Adamson, W. M. (Cannock) Hughes, R. Moelwyn Reakes, G. L. (Wallasey)
Assheton, Rt. Hon. R. Hutchinson, G. C. (Ilford) Ritson, J.
Attlee, Rt. Hon. C. R. Jenkins, A. (Pontypool) Somervell, Rt. Hon. Sir D. B.
Beaumont, Hubert (Batley) John, W. Stanley, Col. Rt. Hon. Oliver
Beechman, N. A. Kendall, W. D. Stephen, C.
Bellenger, F. J. Key, C. W. Strauss, H. G. (Norwich)
Bennett, Sir P. F. B. (Edgbaston) Lawson, H. M. (Skipton) Stuart, Rt. Hon. J. (Moray & Nairn)
Bevan, A. (Ebbw Vale) Lawson, J. J. (Chester-le-Street) Taylor, R. J. (Morpeth)
Bevin, Rt. Hon. E. (Wandsworth, C.) Leslie, J. R. Thomas, I. (Keighley)
Bowles, F. G. Loverseed, J. E. Tinker, J. J.
Brown, T. J. (Ince) McCallum, Major D. Tomlinson, G.
Buchanan, G. McCorquodale, Malcolm S. Tafnell, Lieut.-Comdr. R. L.
Cary, R. A. McEwen, Capt. J. H. F. Waterhouse, Captain Rt. Hon. C.
Dobbie, W. Wander, G. le M. Watt, Brig. G. S. Harvie (Richmond)
Drewe, C. Mathers, G. Westwood, Rt. Hon. J.
Driberg, T. E. N. Messer, F. Whiteley, Rt. Hon. W. (Blaydon)
Ede, J. C. Morgan, Dr. H. B. W. (Rochdale) Williams, Rt. Hon. T. (Don Valley)
Edmondson, Major Sir J. Morgan, R. H. (Stourbridge) Willink, Rt. Hon. H. U.
Foster, W. Morrison, Rt. Hon. W. S. (Cirencester) Woodburn, A.
Greenwood, Rt. Hon. A. Nicholson, Captain G. (Farnham) Woods, G. S. (Finsbury)
Grenfell, D. R. Nicolson, Hon. H. G. (Leicester, W.) Young, A. S. L. (Partick)
Grimston, R. V. (Westbury) Paling, Rt. Hon. W.
Guest, Dr. L. Haden (Islington, N.) Pearson, A. TELLERS FOR THE AYES:—
Guy, W. H. Prescott, W. R. S. Mr. Boulton and Mr. Pym.
Beamish, Rear-Admiral T. P. Fraser, Lt.-Col. Sir Ian (Lonsdale) Southby, Comdr. Sir A. R. J.
Berry, Hon. G. L. (Buckingham) Gretton, J. F. Thomson, Sir J. D. W.
Butcher, H. W. Hutchison, Lt.-Com. G. I. C. (E'burgh) Williams, Sir H. G. (Croydon, S.)
Cobb, Captain E. C. Lamb, Sir J. Q. Wootton-Davies, J. H.
Colegate, W. A. Neven-Spence, Major B. H. H.
Erskine-Hill, A. G. Pickthorn, K. W. M. TELLERS FOR THE NOES:—
Etherton, Ralph Raikes, Flight-Lieut. H. V. A. M. Major Manningham-Buller and
Capt. Thorneycroft.
Mr. Erskine-Hill (Edinburgh, North)

I beg to move, in page 15, line 19, to leave out Sub-section (3).

The effect of the Sub-section is to take the Rules out of the provisions of the Rules Publication Act. I cannot see why there should be an effort made to do away with the ordinary publication, which the law, as it at present stands, would necessitate, of these Regulations. It may be that the Attorney-General has some explanation to make and I would ask him to give the Committee that explanation.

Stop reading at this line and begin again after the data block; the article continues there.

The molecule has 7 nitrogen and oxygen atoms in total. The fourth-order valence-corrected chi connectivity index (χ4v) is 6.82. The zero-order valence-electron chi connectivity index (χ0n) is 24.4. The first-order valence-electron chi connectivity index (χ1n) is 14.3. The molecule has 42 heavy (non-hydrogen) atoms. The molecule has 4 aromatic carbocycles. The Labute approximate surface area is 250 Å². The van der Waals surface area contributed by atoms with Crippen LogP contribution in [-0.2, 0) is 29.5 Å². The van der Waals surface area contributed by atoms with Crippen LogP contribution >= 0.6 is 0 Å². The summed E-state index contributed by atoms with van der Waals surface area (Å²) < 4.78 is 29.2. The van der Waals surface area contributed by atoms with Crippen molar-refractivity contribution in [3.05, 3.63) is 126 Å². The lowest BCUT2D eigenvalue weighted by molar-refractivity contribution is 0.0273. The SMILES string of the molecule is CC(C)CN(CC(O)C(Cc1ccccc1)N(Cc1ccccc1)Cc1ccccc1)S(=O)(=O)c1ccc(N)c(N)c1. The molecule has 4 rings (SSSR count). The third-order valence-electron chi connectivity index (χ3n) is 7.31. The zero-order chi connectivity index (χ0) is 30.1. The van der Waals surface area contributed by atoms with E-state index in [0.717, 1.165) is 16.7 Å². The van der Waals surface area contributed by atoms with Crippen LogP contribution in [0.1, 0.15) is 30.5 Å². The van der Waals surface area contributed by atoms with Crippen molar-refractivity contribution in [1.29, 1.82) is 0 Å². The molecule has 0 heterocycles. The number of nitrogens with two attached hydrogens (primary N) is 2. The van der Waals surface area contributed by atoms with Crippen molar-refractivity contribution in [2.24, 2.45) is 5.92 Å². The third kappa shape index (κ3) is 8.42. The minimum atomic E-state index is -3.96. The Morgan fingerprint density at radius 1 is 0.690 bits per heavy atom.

The Attorney-General

This is a common form Clause that occurs in a very large number of Bills. The machinery of the Sub-section is the Rules Publication Act which provides for notification in the "London Gozette" of local authorities and others making objections. It has really been found very inappropriate and ineffective for the normal type of Regulations. We are not taking any exceptional course in saying that it should not apply to these Regulations. If one looks at previous Acts, it will be seen that Parliament has agreed on many occasions to that particular section, the framers of which, no doubt, had some particular type of rule in mind. It is really inapplicable and always causes delay, apart from expense in putting it in the "London Gazette."

Sir J. Lamb

In what publication will regulations be advertised so that people will know the position?

The Attorney-General

When they are presented to Parliament, no doubt my hon. Friend will be entitled to obtain the views of bodies entitled to express their views on the matter.

Sir J. Lamb

A vast number of orders and regulations are made and it is conceivable that many people will miss the Orders unless there are processes whereby they can safeguard themselves by knowing when an Order has been made.

Mr. Erskine-Hill

In view of the explanation that has been given by my right hon. and learned Friend, I beg to ask leave to withdraw the Amendment.

Amendment, by leave, withdrawn.

Clause ordered to stand part of the Bill.

Clause 20 ordered to stand part of the Bill.